Violent crime in California declined in 2003 while property crime increased, according to a statewide report issued Tuesday by the state attorney general's office.
Violent crime, including homicide, rape and robbery, fell 1.6% statewide, from 207,988 incidents in 2002 to 204,591 last year, according to the report.
But property crime, including burglary, car theft and larceny, rose 3.8% statewide, from 667,592 occurrences in 2002 to 693,137, contributing to a 6.5% increase in such crimes over five years.
Motor vehicle thefts recorded the biggest jump among property crimes, with nearly 20,000 more cars being stolen in 2003 than the previous year.
"We do tend to see an increase in property crimes when we have a bad economy," said Hallye Jordan, a spokeswoman for state Atty. Gen. Bill Lockyer's office. "But it's hard to pin it on just one thing."
Lockyer credited local law enforcement agencies with keeping the violent crime rate at a stable level, even as the state population has increased.
"As state and local governments struggle with limited resources, our peace officers continue to do a herculean job in protecting our communities," Lockyer said in a prepared statement. "The combination of tight budgets, a sour national economy and increasing populations will require law enforcement to do more with less."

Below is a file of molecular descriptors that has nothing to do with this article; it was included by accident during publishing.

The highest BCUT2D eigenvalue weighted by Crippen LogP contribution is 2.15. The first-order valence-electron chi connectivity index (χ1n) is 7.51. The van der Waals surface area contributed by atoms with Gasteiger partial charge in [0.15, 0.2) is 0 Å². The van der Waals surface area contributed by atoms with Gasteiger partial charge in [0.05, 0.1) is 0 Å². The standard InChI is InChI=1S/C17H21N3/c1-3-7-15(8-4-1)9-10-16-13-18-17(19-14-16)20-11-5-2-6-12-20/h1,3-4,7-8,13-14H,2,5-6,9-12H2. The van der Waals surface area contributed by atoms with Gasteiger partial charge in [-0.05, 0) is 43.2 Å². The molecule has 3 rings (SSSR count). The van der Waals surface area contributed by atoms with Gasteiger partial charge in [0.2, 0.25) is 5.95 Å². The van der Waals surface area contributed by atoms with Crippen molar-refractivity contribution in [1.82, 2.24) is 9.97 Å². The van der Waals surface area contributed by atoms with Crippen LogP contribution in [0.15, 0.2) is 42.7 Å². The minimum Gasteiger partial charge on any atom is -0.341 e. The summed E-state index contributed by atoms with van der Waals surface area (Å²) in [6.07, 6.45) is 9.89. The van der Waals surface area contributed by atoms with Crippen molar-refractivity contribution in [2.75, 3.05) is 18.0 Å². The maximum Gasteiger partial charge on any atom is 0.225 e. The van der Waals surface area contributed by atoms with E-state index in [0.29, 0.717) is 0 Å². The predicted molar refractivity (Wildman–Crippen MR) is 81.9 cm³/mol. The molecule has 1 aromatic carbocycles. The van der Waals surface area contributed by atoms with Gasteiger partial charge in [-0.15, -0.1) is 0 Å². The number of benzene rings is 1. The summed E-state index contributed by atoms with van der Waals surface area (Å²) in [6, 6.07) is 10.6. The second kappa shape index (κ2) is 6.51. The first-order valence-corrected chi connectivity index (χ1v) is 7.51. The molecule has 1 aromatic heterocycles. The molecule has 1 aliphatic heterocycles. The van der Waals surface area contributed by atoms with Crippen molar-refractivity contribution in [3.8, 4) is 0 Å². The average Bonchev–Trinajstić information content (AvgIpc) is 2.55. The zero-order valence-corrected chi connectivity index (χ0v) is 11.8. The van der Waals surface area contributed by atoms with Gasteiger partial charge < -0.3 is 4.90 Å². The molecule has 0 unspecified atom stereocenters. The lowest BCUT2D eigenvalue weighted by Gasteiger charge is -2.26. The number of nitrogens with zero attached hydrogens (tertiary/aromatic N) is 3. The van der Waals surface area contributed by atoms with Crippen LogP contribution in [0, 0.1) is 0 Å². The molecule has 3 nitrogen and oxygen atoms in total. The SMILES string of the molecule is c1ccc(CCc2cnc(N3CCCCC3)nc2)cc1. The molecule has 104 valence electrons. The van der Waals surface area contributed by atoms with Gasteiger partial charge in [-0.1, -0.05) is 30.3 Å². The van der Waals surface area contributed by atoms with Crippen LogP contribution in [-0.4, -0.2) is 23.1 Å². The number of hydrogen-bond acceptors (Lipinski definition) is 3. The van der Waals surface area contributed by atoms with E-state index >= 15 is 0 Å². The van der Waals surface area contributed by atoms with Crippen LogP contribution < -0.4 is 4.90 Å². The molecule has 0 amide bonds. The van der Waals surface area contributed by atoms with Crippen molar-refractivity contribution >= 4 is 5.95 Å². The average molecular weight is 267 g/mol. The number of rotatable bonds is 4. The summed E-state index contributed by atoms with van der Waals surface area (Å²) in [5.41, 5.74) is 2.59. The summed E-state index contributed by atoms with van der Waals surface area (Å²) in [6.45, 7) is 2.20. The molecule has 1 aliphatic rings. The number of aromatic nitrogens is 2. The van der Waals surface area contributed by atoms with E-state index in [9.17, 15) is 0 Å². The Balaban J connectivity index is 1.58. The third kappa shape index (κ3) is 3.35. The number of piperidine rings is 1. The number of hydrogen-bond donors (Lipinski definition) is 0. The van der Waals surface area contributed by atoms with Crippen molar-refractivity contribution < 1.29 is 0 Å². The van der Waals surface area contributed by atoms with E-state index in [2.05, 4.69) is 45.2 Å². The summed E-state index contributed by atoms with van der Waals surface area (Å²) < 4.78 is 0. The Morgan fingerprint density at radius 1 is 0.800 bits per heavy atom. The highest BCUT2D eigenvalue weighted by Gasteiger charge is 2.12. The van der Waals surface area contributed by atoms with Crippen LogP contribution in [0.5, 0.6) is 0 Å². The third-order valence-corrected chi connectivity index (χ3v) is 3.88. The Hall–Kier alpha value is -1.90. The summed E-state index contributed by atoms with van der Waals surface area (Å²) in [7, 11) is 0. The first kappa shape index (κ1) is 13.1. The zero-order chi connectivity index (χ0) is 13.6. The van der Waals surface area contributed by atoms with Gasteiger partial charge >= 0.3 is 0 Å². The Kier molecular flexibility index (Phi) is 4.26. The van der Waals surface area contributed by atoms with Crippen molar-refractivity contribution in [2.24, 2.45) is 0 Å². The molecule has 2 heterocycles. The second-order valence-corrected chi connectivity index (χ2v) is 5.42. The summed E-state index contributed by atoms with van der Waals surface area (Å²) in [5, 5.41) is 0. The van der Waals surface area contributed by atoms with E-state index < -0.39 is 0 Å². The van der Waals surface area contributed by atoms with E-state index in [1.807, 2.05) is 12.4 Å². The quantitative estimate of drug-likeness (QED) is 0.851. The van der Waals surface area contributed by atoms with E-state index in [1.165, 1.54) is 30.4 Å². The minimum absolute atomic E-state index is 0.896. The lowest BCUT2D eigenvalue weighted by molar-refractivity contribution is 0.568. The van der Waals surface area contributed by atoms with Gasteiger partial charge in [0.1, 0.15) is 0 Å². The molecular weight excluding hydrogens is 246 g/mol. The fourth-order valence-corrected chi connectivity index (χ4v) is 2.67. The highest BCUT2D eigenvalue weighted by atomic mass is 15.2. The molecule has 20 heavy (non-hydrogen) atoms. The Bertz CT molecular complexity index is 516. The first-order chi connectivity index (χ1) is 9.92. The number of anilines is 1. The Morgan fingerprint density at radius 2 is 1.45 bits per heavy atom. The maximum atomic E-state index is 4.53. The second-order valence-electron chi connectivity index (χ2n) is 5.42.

The report, titled "Crime in California 2003: Advance Release," was compiled from information provided by police and sheriff's officials as well as county prosecutors and courts. A more comprehensive report will be issued in August, with crime rates listed by city.
In Southern California, Los Angeles County reported a nearly 5% drop in violent crime in 2003, compared with 2002. Aggravated assaults declined by nearly 3,000; homicides and forcible rapes each dropped by about 1,000. Property crime increased by 1.2%.
Property crime rose 10.1% in San Bernardino County and 9.4% in Ventura County during that time. Violent crime rose by less than 2% in each county.
Violent crime in Orange County increased 0.2% and property crime rose 0.1%, compared with 2002. Violent crime plunged 16.4% in Santa Barbara County, the Southland's largest drop in that category during the period.